RC20 - No, I am sorry man - introducing the superiority of a semi auto carbine in trench warfare, or the fact that an M1 Garand is obviously a more capable infantry rifle proves nothing in this debate.
The original issue was very, very simple: best bolt action battle rifle, OP thinks it is the SMLE, commence debate.
We are not talking about if a rifle won a war, if it was cheaper to manufacture, if it was more accurate. We are talking about the best implement of battle for an infantry soldier, with our options being limited to bolt action rifles. That the British got kicked out of Malaya does not make the Arisaka a better rifle than the LE - that is a straw man and completely irrelevant. Tactics are continually being confused with the debate at hand. No one has put it into an ideal setup etc - in almost every respect that really matters the SMLE is superior as a battlefield weapon, in those it is not superior in, the inferiority is so slight as to make no practical difference (accuracy maybe).
Your question about when the superiority of the SMLE has been used decisively has been answered, repeatedly, by myself and others. In short, the opening battles of WWI. You then list a bunch of examples of where it failed to be decisive in WWII, and claim that points to something (even though everyone contributing here, yourself included I hope, surely agrees that major battles in WWII were not won by rifle fire) when in fact it is an argument for precisely nothing.
Arguments have been offered as to why the SMLE is the best bolt action battle rifle - no arguments strong enough to stand on their own merits without attempting to confuse the issue have been offered by way of rebuttal.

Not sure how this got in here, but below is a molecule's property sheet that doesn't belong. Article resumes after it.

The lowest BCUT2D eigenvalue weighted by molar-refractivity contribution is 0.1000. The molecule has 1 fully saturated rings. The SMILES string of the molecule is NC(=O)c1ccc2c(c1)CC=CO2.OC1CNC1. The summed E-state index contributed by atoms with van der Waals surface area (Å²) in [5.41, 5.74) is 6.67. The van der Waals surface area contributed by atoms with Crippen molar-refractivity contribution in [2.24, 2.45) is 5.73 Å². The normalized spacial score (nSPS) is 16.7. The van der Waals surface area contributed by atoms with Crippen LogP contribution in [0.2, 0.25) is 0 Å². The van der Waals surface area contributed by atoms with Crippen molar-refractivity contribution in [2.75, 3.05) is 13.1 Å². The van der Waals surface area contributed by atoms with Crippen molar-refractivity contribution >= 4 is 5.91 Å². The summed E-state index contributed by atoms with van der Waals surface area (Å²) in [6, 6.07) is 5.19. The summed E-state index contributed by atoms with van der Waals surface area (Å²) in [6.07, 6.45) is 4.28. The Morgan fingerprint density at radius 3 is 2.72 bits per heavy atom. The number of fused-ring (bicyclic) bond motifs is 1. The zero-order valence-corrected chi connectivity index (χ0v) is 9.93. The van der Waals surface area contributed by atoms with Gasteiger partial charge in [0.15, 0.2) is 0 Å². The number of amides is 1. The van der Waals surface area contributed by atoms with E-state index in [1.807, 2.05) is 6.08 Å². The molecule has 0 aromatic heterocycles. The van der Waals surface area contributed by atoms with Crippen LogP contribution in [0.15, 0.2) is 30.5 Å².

Hmm, I can't say that I see the LE haven been proved the best overall, other than capacity and again I would have to see how an average company performed with it vs a Mauser or a 1903 to see if that was sustained.
Mechanically I don't think its been proved other than a slightly better rate of fire.
What I can say is that an M1 company average would sustain a better rate of fire than the LE.
So we take it out of context and grant it the wonder of WWI but clearly inferior in WWII (though fortunately on the right side).
Still seems to me that its context that counts.
So in Malaysia and the early Pacific war while it was vastly better than an Arisaka and well trained troops it still did not prevail? So does that mean even if it was a wonder weapons it made no difference and hence the discussion is purely playing mental marbles? Or does that mean the perceived wonder gun was so marginally superior that indeed a pretty shoddy Japanese force using superior tactics prevailed despite their inferior rife?
Me thinks it is relevant in that if there was an arena it could prove itself then that would have been it.
Africa should have been another one where long range riflery and the LE advantages should have been decisive (if it was indeed that much superior). My reading is despite being in a dug in position and knowing where the Germans were coming the Southern German attack came perilously close to success.
I begin to see why Montgomery moved so slowly. It was not that he was inept or anything, he just needed to have a 5-1 superiority to push a logistically deprived German Africa Coprs out of North Africa (push being the operative word not encircled and destroyed in detail))
Seems like an inferior K98 did pretty well then (well that and the pesky MG42, a bit of decent artillery and superior tactics with complete lack of air superiority)
Back to reality, marginal advantage here, break even there, a tad less good elsewhere. Pretty much a wash with other factors determining the outcome.
And per the op on the M16. Lovely superior precision engineering and machining, but it does not work in the muck and the good and sand like an AK.